During the summer after I graduated from George Mason University — almost 20 years ago — I remember buying exactly three books to signify my passage into adulthood. I was wise enough to know that my new bachelor’s degree did not address some important life skills, like cooking and managing money.
One of those books was “Get a Financial Life: Personal Finance in Your Twenties and Thirties” by Beth Kobliner — a book that prompted me to make small sacrifices (i.e., no cable TV) in order to pay off my student loans quickly while also taking advantage of my employer’s 401(K) match early in my career.
I’m grateful for reading that book, but now I wish I had read another title that summer: “Your Money or Your Life: 9 Steps to Transforming Your Relationship with Money and Achieving Financial Independence,” by Vicki Robin and Joe Dominguez.
This bestseller was originally released in 1992 … and I just read the revised edition for 2018.
The book emphasizes frugality — but in a much more meaningful way than “The Millionaire Next Door,” the 1996 bestseller that I read for the first time last week.
Not only will “Your Money or Your Life” force you to track how money flows into and out of your life — ideally with a wall chart — but it urges you to shift your mindset and think of money as life energy. Author Vicki Robin explains this simple approach as “putting money in service to your values, other than your life in service to money, and moderating your consumption to a point of ‘enoughness,’ rather than the treadmill of ‘too muchness’.”
My favorite chapter addresses how we spend our time — looking specifically at our definition of work. The authors argue we are suffering from “Job Charming syndrome” — where we look for the perfect job that not only pays the bills but will also fulfill all of our greatest desires: Status, meaning, adventure, travel … the list goes on.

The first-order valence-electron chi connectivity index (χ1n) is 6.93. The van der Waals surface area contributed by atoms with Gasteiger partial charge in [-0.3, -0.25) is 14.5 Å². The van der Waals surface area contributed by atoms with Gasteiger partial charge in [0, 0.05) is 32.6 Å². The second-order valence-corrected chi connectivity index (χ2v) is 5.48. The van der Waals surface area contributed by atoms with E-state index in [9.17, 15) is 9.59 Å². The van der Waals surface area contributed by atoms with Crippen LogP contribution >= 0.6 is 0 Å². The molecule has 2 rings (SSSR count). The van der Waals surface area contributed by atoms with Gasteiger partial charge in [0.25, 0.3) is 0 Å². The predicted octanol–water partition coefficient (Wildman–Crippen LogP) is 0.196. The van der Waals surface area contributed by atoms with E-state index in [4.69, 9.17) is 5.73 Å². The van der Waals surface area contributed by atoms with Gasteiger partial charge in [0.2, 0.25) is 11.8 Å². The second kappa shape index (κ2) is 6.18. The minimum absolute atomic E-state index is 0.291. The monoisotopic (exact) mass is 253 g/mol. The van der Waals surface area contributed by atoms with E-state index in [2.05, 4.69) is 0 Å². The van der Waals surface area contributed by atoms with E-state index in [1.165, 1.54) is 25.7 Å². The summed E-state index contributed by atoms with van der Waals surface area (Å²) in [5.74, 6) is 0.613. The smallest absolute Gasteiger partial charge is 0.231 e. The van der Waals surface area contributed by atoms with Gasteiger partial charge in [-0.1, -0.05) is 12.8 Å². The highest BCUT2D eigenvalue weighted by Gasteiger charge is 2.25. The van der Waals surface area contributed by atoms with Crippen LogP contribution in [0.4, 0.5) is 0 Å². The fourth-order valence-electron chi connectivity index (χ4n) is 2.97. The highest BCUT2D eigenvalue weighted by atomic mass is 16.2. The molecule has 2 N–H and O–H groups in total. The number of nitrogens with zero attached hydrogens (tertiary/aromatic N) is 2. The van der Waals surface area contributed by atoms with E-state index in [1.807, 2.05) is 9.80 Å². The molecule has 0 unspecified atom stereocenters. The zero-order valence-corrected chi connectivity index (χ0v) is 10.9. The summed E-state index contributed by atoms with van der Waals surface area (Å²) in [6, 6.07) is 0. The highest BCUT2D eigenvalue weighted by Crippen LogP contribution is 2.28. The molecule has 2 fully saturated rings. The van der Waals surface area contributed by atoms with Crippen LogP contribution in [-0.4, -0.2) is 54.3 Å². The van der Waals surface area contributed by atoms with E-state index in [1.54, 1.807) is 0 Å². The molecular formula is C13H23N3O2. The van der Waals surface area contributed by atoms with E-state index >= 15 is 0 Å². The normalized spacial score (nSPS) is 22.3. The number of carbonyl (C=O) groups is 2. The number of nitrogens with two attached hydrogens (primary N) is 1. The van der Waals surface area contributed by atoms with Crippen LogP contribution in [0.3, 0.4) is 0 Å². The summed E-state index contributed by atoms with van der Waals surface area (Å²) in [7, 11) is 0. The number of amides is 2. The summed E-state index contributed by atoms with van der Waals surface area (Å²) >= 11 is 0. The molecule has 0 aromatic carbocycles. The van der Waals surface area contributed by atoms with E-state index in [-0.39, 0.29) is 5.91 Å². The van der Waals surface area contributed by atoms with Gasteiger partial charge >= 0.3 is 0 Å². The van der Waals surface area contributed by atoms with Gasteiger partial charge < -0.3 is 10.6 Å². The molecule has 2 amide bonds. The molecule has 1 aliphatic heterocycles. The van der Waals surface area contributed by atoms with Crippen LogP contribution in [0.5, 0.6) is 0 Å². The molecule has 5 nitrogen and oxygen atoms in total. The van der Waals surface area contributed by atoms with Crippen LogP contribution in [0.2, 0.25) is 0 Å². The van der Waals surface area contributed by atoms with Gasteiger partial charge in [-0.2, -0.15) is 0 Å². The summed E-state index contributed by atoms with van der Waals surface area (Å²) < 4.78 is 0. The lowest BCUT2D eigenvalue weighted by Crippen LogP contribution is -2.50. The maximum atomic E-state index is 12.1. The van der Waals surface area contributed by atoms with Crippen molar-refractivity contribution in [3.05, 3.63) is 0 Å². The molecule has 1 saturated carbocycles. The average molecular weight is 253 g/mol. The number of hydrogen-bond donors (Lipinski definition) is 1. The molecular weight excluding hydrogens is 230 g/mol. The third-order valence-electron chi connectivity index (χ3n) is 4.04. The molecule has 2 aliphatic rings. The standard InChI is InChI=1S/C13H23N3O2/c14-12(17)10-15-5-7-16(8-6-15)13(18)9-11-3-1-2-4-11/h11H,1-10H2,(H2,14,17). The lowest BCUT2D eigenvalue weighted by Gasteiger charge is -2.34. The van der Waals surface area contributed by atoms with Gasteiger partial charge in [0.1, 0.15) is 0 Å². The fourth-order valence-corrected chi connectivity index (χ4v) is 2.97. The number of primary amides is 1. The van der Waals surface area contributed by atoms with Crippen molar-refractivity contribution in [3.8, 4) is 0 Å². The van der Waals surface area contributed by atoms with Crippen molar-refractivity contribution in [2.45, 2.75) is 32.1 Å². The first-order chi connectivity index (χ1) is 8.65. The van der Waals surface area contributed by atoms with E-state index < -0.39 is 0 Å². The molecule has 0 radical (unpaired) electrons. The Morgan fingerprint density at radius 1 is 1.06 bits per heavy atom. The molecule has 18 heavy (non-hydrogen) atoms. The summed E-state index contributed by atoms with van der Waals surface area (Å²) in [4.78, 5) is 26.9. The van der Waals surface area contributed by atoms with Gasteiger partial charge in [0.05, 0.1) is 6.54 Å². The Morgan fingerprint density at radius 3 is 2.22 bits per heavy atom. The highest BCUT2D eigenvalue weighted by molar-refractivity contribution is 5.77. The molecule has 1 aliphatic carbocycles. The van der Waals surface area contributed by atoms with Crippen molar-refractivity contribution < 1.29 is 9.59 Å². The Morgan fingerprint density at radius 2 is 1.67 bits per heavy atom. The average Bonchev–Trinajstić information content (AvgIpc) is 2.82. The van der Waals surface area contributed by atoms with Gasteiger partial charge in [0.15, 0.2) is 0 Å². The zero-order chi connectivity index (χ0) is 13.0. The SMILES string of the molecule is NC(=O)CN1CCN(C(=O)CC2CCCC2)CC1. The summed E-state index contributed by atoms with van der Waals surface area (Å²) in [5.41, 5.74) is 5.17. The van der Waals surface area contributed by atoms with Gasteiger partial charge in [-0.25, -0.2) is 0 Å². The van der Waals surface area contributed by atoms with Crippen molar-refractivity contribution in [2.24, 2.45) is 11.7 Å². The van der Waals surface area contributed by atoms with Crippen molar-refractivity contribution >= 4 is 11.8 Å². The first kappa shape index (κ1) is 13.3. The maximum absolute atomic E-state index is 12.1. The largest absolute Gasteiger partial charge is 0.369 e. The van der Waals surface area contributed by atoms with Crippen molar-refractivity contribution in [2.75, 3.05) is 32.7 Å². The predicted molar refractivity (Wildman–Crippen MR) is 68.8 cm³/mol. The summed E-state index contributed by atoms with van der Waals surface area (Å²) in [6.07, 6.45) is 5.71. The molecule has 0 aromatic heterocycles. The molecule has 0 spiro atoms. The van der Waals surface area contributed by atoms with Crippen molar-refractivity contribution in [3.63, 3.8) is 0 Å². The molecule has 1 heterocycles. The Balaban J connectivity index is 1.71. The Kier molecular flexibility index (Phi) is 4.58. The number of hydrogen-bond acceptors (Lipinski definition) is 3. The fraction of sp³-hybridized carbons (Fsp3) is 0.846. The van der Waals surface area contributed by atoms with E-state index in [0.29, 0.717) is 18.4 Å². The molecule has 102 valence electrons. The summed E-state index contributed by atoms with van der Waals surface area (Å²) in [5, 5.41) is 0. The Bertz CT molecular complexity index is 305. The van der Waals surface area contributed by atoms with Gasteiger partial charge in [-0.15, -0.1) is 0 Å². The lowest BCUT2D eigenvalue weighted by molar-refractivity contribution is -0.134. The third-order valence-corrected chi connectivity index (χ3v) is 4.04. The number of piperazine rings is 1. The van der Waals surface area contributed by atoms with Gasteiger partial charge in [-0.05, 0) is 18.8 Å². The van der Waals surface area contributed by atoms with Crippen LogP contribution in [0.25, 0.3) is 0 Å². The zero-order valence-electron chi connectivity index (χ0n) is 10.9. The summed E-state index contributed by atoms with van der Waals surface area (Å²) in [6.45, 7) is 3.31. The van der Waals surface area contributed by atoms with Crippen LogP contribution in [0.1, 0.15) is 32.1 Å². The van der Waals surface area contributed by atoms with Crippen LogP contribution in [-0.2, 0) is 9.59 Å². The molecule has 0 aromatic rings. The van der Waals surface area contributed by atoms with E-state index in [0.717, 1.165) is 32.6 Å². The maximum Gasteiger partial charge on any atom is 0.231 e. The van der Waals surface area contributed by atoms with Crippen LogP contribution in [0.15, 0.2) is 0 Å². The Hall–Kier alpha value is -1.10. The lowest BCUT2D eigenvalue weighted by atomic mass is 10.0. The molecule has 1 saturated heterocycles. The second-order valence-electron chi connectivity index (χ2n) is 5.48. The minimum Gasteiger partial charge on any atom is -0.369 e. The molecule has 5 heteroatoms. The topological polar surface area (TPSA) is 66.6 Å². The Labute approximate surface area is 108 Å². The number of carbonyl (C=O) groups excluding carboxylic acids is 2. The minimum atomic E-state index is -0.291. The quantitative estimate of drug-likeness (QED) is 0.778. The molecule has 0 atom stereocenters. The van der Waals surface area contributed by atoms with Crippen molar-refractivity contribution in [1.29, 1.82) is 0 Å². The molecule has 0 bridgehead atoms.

“The real problem with work, then, is not that our expectations are too high. It’s that we have confused work with paid employment. Redefining ‘work’ as simply any productive or purposeful activity, with paid employment being just one activity among many, frees us from the false assumption that what we do to put food on the table and a roof over our heads should also provide us with our sense of meaning, purpose, and fulfillment. Breaking the link between work and money allows us to reclaim balance and sanity.”
I do wish I read this when I was 20 years old — especially as the authors show some paths to early retirement — but I probably didn’t have enough life experience to truly connect with the message.
So why do I bring this up?
Money always seems to be on my mind — and not just because I work with budgets in the grants office. It touches everything we do, doesn’t it? As the student debt crisis escalates, we know many students choose Virginia Western because it’s more affordable. We know many of our students struggle with their bills — so much so that food pantries are starting to appear on campuses around the VCCS and the nation.
And our programs are helping all of our students find or improve their “work” — using the broad definition from the book.
Virginia Western (and each of us) have the power to transform the lives of our students — to improve the quality of their lives. This is the kind of book that makes you think deeply about your purpose and reveals if your values are aligned with the time you spend earning and spending money. It just might change how you approach your job. I found it incredibly empowering.
After I read “Money or Your Life,” I (frugally) reserved Vicki Robin’s latest book from the Roanoke library: “Blessing the Hands That Feed Us: What Eating Closer to Home Can Teach Us About Food, Community, and Our Place on Earth.” This title appeals to me because I also think a lot about the place-based mission of Virginia Western — about our role in community wealth building. We are educating our neighbors, our caregivers, our community builders. That’s powerful stuff. So I continue to read more about local investing and other ways to make our communities more resilient. I hope to share more insights about that topic in the future.